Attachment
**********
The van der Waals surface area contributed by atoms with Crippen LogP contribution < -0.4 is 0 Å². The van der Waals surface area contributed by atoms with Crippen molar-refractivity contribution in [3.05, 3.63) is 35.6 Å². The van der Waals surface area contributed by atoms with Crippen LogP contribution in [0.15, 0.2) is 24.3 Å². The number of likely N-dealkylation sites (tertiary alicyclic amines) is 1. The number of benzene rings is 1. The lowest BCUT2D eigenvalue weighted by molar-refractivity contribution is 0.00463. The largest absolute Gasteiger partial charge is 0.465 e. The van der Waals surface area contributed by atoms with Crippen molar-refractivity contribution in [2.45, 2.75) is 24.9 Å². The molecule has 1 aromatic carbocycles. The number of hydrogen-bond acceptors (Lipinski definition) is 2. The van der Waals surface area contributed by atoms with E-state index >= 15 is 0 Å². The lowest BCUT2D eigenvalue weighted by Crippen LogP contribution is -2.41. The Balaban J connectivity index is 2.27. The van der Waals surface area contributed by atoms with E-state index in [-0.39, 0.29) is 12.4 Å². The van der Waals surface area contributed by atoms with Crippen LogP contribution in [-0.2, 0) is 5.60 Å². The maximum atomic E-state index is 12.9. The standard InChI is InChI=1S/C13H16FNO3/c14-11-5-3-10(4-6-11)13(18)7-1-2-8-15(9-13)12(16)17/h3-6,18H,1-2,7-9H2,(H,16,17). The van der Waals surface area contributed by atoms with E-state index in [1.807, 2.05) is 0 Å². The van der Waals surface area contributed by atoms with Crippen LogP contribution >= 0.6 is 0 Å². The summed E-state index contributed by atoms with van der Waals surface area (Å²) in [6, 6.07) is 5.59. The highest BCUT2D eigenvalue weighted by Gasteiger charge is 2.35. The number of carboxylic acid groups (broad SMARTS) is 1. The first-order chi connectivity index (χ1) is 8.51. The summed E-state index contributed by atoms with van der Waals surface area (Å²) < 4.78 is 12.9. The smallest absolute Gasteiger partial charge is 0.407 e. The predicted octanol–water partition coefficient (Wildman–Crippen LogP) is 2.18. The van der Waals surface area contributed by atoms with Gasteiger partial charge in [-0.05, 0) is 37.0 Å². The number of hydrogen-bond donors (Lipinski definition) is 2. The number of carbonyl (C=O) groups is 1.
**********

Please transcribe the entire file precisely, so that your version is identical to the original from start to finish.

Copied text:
The van der Waals surface area contributed by atoms with Crippen LogP contribution < -0.4 is 0 Å². The van der Waals surface area contributed by atoms with Crippen molar-refractivity contribution in [3.05, 3.63) is 35.6 Å². The van der Waals surface area contributed by atoms with Crippen LogP contribution in [0.15, 0.2) is 24.3 Å². The number of likely N-dealkylation sites (tertiary alicyclic amines) is 1. The number of benzene rings is 1. The lowest BCUT2D eigenvalue weighted by molar-refractivity contribution is 0.00463. The largest absolute Gasteiger partial charge is 0.465 e. The van der Waals surface area contributed by atoms with Crippen molar-refractivity contribution in [2.45, 2.75) is 24.9 Å². The molecule has 1 aromatic carbocycles. The number of hydrogen-bond acceptors (Lipinski definition) is 2. The van der Waals surface area contributed by atoms with E-state index >= 15 is 0 Å². The lowest BCUT2D eigenvalue weighted by Crippen LogP contribution is -2.41. The Balaban J connectivity index is 2.27. The van der Waals surface area contributed by atoms with E-state index in [-0.39, 0.29) is 12.4 Å². The van der Waals surface area contributed by atoms with Crippen LogP contribution in [-0.2, 0) is 5.60 Å². The maximum atomic E-state index is 12.9. The standard InChI is InChI=1S/C13H16FNO3/c14-11-5-3-10(4-6-11)13(18)7-1-2-8-15(9-13)12(16)17/h3-6,18H,1-2,7-9H2,(H,16,17). The van der Waals surface area contributed by atoms with E-state index in [1.807, 2.05) is 0 Å². The van der Waals surface area contributed by atoms with Crippen LogP contribution >= 0.6 is 0 Å². The summed E-state index contributed by atoms with van der Waals surface area (Å²) in [6, 6.07) is 5.59. The highest BCUT2D eigenvalue weighted by Gasteiger charge is 2.35. The number of carboxylic acid groups (broad SMARTS) is 1. The first-order chi connectivity index (χ1) is 8.51. The summed E-state index contributed by atoms with van der Waals surface area (Å²) < 4.78 is 12.9. The smallest absolute Gasteiger partial charge is 0.407 e. The predicted octanol–water partition coefficient (Wildman–Crippen LogP) is 2.18. The van der Waals surface area contributed by atoms with Gasteiger partial charge in [-0.05, 0) is 37.0 Å². The number of hydrogen-bond donors (Lipinski definition) is 2. The number of carbonyl (C=O) groups is 1.